As a church historian, I believe the vestry’s recent decision to remove the memorials – as well as their forebears’ decision to put them up in the first place – disregards the true purpose of Christians’ commemoration of the dead.

From the very start of the Christian faith, believers have remembered the “great cloud of witnesses” who came before them. During the third century, the church in North Africa regularly commemorated early martyrs on the anniversary of their death – the origin of saints’ days.

Whether honored through holidays or monuments, the church still recognized the complexity of the human situation and never expected perfection from these early saints. Scripture and church history provided plenty of evidence of their shortcomings: Paul’s thorn in his flesh, Peter’s denial of Christ, Augustine’s lust, Thomas Aquinas’ borderline gluttony, Martin Luther’s anti-Semitic tendencies, John Calvin’s use of capital punishment, and John Wesley’s failed marriage.

Read it all.

Posted in America/U.S.A., Anthropology, Church History, Episcopal Church (TEC), Ethics / Moral Theology, History, Office of the President, Pastoral Theology, Politics in General, Religion & Culture, TEC Parishes

(The Hill) George Washington’s Virginia church taking down his memorial

A church attended by George Washington will take down a memorial to the nation’s first president, a move church leaders say is intended to make the place of worship more welcoming.

The Washington Times reported Friday that Christ Church in Alexandria, Va., will remove memorials of Washington and former Confederate Gen. Robert E. Lee, which stand on either side of the church’s altar.

“The plaques in our sanctuary make some in our presence feel unsafe or unwelcome,” church leaders said. “Some visitors and guests who worship with us choose not to return because they receive an unintended message from the prominent presence of the plaques.”

Read it all.

Posted in America/U.S.A., Episcopal Church (TEC), History, Office of the President, Parish Ministry

(Economist) Today’s historians have a higher opinion of Ulysses S. Grant

Ron Chernow’s 1,100-page biography may crown Grant’s restoration. The author of defining books on George Washington and Alexander Hamilton—the latter formed the basis for a hit Broadway musical, after Lin-Manuel Miranda read it on holiday—Mr Chernow argues persuasively that Grant has been badly misunderstood. The corruption in his administration never touched him—the soul of integrity—personally. Sometimes portrayed as an ignorant drunk, he was in fact a profound thinker with a sensitivity to suffering that underlay his kindness to vanquished armies and people of other races. His bibulous reputation was exaggerated by his opponents, Mr Chernow believes, and indeed with discipline and the support of his beloved wife, he abstained from drinking almost fully during his presidency.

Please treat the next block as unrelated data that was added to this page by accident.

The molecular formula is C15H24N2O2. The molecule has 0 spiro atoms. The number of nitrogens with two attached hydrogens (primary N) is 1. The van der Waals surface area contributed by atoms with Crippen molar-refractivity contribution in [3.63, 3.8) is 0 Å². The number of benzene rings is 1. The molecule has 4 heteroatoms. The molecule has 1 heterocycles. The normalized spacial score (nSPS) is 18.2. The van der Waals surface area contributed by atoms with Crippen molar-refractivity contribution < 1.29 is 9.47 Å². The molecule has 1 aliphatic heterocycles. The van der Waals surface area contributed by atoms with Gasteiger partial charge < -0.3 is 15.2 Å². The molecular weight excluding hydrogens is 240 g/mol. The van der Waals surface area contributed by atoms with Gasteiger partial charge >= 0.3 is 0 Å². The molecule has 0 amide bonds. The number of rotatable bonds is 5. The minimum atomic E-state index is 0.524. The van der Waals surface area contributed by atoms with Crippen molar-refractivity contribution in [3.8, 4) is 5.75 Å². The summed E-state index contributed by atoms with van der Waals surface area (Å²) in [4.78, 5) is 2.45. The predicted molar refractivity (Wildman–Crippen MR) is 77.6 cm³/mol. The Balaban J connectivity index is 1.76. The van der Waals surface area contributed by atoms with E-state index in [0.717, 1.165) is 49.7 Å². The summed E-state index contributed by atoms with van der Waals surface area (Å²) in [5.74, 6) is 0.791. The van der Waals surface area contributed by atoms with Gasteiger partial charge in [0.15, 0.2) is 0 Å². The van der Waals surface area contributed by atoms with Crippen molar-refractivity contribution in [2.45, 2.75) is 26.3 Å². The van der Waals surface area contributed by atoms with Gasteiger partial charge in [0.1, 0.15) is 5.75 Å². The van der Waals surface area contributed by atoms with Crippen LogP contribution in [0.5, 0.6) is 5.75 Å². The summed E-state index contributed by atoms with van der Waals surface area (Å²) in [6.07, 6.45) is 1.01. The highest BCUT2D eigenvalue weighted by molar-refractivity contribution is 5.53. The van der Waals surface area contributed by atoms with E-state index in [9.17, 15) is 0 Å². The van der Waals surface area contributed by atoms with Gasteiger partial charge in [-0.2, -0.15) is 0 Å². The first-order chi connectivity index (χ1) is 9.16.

Grant may have been America’s most improbable president. His early military career showed flashes of brilliance before he resigned from a post in California amid accusations, almost certainly justified, of drunkenness. He then failed at various business ventures, a lifelong tendency that accompanied a penchant for trusting swindlers. Not long before the civil war he was virtually broke, walking the streets of St Louis in shabby clothing selling firewood.

War brought salvation. The Union army was afflicted with generals who hesitated to engage, or failed to follow up victories by chasing vulnerable opponents. Not Grant. “I can’t spare this man; he fights,” Lincoln supposedly said of him, a year before the general engineered a landmark victory at Vicksburg, Mississippi, in 1863. Robert E. Lee, his chief opponent, concurred: “He is not a retreating man.”

Read it all.

Posted in America/U.S.A., Books, History, Military / Armed Forces, Office of the President, Politics in General

(CNN) Some Evangelicals urge more action from Trump against alt-right

A group of prominent evangelical Christians is calling on President Donald Trump to take further steps to condemn white supremacists — specifically those in the alt-right — following the August white nationalist demonstration in Charlottesville, Virginia, that left one woman dead.

letter that has been circulating privately among a coalition of pastors notes Trump’s efforts to denounce the white supremacists, but urges the President to go further in condemning the alt-right “by name.”
“This movement has escaped your disapproval,” the letter, obtained exclusively by CNN, reads. “We believe it is important for this movement to be addressed, for at its core it is a white identity movement and the majority of its members are white nationalists or white supremacists. This movement gained public prominence during your candidacy for President of the United States. Supporters of the movement have claimed that you share their vision for our country. These same supporters have sought to use the political and cultural concerns of people of goodwill for their prejudiced political agendas. It concerned many of us when three people associated with the alt-right movement were given jobs in the White House.”
Initial signers of the letter include Southern Baptist Convention President Rev. Steve Gaines, former SBC President Rev. Fred Luter and the Rev. T.D. Jakes, a mentor of Trump’s top spiritual adviser, Rev. Paula White. One member of Trump’s informal Evangelical Advisory Board, Rev. Samuel Rodriguez, president of the National Hispanic Christian Leadership Conference, also signed the letter.

Read it all.

I will take comments on this submitted by email only to KSHarmon[at]mindspring[dot]com.

Posted in America/U.S.A., Ethics / Moral Theology, Politics in General, President Donald Trump, Race/Race Relations, Religion & Culture

Another Look Back–Franklin Delano Roosevelt’s 1941 Labor Day Radio Address

On this day-this American holiday-we are celebrating the rights of free laboring men and women.

The preservation of these rights is vitally important now, not only to us who enjoy them,but to the whole future of Christian civilization.